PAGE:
“Alongside the images, we’re also making available under CC0 each artwork’s key information, otherwise known as tombstone data—title, maker, date, culture, medium, and dimensions—on all 440,000 artworks that the Museum has digitized to date; this data is now available as a downloadable file on GitHub. By making this information available in a clear, machine-readable format, we are making it easier for the world to search for, play with, and explore the breadth and depth of the Museum’s collection.”

The Numbers: 30 Million, 300 Billion …

“We’re privileged to serve over 30 million visitors on our website each year, which we see as the canonical source for information about the collection; but if we want to connect the collection to three billion individuals around the world, we know that they’re never all going to come to metmuseum.org.

If one we to publish these 370,000 in volumes of 600 pages each, it would total 625 volumes. If one were to look at the 375,000 at the rate of  50 per day, it would take 7,500 days, or 20.54 years.

The Significance: “After the War”, “Après la Guerre”

The phrase “After the War,” ( “Après la Guerre”) is used metaphorically to describe a period after the destruction. For example, history has seen the destruction of the art and cultures of Greece, Rome, Egypt, and early humans. What if ours is destroyed?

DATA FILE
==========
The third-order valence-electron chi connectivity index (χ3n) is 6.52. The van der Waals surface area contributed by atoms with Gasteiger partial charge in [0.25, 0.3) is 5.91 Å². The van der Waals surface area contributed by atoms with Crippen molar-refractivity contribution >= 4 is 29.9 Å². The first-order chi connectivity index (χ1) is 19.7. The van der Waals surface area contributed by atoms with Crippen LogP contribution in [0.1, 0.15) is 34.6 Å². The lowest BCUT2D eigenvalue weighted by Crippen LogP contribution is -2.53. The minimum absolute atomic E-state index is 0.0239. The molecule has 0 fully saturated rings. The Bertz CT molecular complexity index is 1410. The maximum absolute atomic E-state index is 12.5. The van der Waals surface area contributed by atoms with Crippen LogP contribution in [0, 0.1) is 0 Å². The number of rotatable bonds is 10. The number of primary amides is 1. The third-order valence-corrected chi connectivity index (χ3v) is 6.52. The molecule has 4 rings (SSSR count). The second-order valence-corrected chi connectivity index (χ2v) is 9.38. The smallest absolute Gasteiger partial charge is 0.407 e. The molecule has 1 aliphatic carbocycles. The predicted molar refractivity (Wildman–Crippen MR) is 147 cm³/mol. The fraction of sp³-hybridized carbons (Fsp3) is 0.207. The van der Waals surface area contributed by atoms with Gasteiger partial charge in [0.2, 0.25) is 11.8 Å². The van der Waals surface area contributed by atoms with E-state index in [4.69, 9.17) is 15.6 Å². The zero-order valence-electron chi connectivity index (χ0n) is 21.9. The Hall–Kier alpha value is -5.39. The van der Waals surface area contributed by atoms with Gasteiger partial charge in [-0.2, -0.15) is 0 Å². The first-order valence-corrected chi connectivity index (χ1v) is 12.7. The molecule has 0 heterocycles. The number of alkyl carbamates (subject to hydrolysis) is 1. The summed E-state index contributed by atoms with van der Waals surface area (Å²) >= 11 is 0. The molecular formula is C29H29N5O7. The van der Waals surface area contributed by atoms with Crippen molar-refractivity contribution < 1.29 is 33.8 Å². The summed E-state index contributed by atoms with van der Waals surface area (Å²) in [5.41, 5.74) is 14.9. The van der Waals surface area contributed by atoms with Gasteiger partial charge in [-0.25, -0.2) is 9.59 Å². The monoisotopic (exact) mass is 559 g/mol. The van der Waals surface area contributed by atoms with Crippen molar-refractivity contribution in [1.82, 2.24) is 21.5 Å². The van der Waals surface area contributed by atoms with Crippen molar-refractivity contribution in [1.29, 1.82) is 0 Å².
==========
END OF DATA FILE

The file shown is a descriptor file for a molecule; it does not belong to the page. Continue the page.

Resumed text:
The discoverers of the Chauvet Cave - Jean-Marie Chauvet, Eliette Brunel and Christian Hilaire

The discoverers of the Chauvet Cave – Jean-Marie Chauvet, Eliette Brunel and Christian Hilaire

The Chuavet Cave and the Lascaux Cave in France served as the gateways to the culture and art that existed 35,000 year ago. Where will those who come after us look?  It may be that the digital record is all that will still exist. It is there that the whole culture and art of the human race will be found. Thus, the significance of the digital record being created by the Met and other institutions is that our art and culture will be enduring, even after we are gone.


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Kurt Vonnegut’s Master’s Thesis Rejected by University of Chicago

Vonnegut: Theory in Few Words

“The ability to express an idea clearly and simply is a mark of genius.” (Me.)